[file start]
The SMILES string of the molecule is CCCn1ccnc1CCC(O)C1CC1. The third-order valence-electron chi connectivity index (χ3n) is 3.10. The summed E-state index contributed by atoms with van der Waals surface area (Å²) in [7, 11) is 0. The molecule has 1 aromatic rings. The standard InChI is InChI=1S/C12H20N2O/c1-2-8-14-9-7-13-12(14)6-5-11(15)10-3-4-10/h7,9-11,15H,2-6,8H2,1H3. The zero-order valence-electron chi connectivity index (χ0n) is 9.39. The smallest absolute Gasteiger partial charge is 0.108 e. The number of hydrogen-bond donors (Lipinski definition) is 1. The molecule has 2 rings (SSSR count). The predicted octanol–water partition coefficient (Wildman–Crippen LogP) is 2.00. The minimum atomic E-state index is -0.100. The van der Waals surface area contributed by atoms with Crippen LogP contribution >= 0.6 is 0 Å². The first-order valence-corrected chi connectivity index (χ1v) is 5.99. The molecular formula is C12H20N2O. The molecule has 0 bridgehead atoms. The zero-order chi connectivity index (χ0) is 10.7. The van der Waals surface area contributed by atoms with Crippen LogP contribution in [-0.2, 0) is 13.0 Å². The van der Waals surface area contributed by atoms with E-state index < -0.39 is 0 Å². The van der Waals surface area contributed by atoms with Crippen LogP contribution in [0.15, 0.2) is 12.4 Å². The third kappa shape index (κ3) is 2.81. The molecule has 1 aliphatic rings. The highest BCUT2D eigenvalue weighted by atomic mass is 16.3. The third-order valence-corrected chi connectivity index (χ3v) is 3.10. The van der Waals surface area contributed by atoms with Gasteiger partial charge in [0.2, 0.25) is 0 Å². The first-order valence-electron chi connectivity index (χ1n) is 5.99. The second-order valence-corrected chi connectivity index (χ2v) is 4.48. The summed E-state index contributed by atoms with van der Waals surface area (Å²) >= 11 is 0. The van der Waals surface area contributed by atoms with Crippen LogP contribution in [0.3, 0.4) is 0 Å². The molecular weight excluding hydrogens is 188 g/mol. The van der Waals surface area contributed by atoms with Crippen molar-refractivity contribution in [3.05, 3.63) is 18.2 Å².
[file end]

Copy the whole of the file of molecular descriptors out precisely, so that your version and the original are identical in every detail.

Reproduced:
The SMILES string of the molecule is CCCn1ccnc1CCC(O)C1CC1. The third-order valence-electron chi connectivity index (χ3n) is 3.10. The summed E-state index contributed by atoms with van der Waals surface area (Å²) in [7, 11) is 0. The molecule has 1 aromatic rings. The standard InChI is InChI=1S/C12H20N2O/c1-2-8-14-9-7-13-12(14)6-5-11(15)10-3-4-10/h7,9-11,15H,2-6,8H2,1H3. The zero-order valence-electron chi connectivity index (χ0n) is 9.39. The smallest absolute Gasteiger partial charge is 0.108 e. The number of hydrogen-bond donors (Lipinski definition) is 1. The molecule has 2 rings (SSSR count). The predicted octanol–water partition coefficient (Wildman–Crippen LogP) is 2.00. The minimum atomic E-state index is -0.100. The van der Waals surface area contributed by atoms with Crippen LogP contribution >= 0.6 is 0 Å². The first-order valence-corrected chi connectivity index (χ1v) is 5.99. The molecular formula is C12H20N2O. The molecule has 0 bridgehead atoms. The zero-order chi connectivity index (χ0) is 10.7. The van der Waals surface area contributed by atoms with Crippen LogP contribution in [-0.2, 0) is 13.0 Å². The van der Waals surface area contributed by atoms with E-state index < -0.39 is 0 Å². The van der Waals surface area contributed by atoms with Crippen LogP contribution in [0.15, 0.2) is 12.4 Å². The third kappa shape index (κ3) is 2.81. The molecule has 1 aliphatic rings. The highest BCUT2D eigenvalue weighted by atomic mass is 16.3. The third-order valence-corrected chi connectivity index (χ3v) is 3.10. The van der Waals surface area contributed by atoms with Gasteiger partial charge in [0.2, 0.25) is 0 Å². The first-order valence-electron chi connectivity index (χ1n) is 5.99. The second-order valence-corrected chi connectivity index (χ2v) is 4.48. The summed E-state index contributed by atoms with van der Waals surface area (Å²) >= 11 is 0. The van der Waals surface area contributed by atoms with Crippen LogP contribution in [0.3, 0.4) is 0 Å². The molecular weight excluding hydrogens is 188 g/mol. The van der Waals surface area contributed by atoms with Crippen molar-refractivity contribution in [3.05, 3.63) is 18.2 Å².